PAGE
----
Germany’s highest court has dismissed legal challenges to the European Union’s pandemic crisis fund, potentially setting a precedent for further backing of Brussels-issued debt from the union’s largest member state.
In a ruling on Tuesday the constitutional court in Karlsruhe dismissed two challenges to the temporary Next Generation EU (NGEU) pandemic assistance package.
The plaintiffs argued that the programme violated Germany’s budgetary sovereignty but, in a six-to-one ruling, the court ruled said a Bundestag vote in favour of participation meant this was not the case.
Instead the judges said German participation was lawful if the funds were “strictly earmarked from the outset”.
The €750 billion fund is made up of loans and grants to member states to help their regions and businesses recover from the pandemic emergency.
The fund has already been activated, after Karlsruhe granted its provisional permission in April 2021. With a €65 billion pay-in, Germany is the largest contributor; it has received about €25 billion out from the fund which, for the first time, allows Brussels issue debt on behalf of EU member states.
The ruling is the latest round in a series of legal challenges at the federal constitutional court, often by the same plaintiffs, on the issue of shared EU debt liability.
Starting with the euro crisis bailout programmes in 2010 and continuing through bond-buying by the European Central Bank (ECB), these critics fear their country is sliding into a ‘schuldenunion’, a transformed transfer – or debt union – EU where German taxpayers would be liable for others’ debts.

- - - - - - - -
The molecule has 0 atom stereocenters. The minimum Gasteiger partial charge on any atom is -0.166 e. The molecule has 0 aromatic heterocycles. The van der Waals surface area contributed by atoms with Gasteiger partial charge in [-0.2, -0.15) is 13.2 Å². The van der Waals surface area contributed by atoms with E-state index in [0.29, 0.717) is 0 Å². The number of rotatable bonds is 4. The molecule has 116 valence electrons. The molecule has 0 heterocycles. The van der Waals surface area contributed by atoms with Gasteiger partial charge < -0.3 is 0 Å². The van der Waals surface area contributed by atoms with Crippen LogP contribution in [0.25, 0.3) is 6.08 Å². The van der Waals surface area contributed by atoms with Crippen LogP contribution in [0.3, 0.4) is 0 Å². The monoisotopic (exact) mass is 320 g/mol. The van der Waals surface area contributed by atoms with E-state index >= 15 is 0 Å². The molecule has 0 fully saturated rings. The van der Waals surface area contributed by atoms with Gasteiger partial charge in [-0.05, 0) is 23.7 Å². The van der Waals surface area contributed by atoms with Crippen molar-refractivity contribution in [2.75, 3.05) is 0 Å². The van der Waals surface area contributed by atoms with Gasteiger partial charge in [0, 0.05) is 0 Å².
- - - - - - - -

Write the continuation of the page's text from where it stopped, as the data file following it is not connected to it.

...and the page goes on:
Two years ago, in its most far-reaching ruling to date, the constitutional court suggested the European Central Bank and Court of Justice of the EU (CJEU) had exceeded their mandates in the controversial PSPP bond-buying programme.
Tuesday’s decision was milder, in the Karlsruhe “yes-but” ruling tradition. It notes that the Next Generation EU programme falls under article 122 of the EU treaty. This allows emergency funding in the case of natural disasters and, the judges said, would be an empty promise without the ability to raise emergency funds.
In oral hearings last July, a European Commission expert insisted the NGEU programme was temporary and limited in scope. A federal finance ministry official insisted it was “not a blueprint for future programmes”.
“This assessment was also the basis for Germany’s consent,” said the court in Tuesday’s ruling. “In this respect, it was not a question of entering into a transfer union.”
One justice dissented from the ruling: Peter Müller, a former state leader in ex-chancellor Angela Merkel’s Christian Democratic Union.
He said the NGEU plan – including provisions to boost regional digitalisation or climate neutrality measures for companies – was a “general economic stimulus programme” and that the link to the pandemic was “not apparent”.
The ruling has considerable political consequences for the EU. Dr Merkel agreed to the NGEU programme, insisting that Brussels-raised debt was a one-off; her successor Olaf Scholz has signalled flexibility.
“This decision from Karlsruhe strengthens those who want to finance more European tasks through debt in the future,” said Prof Friedrich Heinemann of Germany’s ZEW economics institute. “The pressure from Brussels on the federal government will now increase to clear the way for debt financing of new EU programmes.”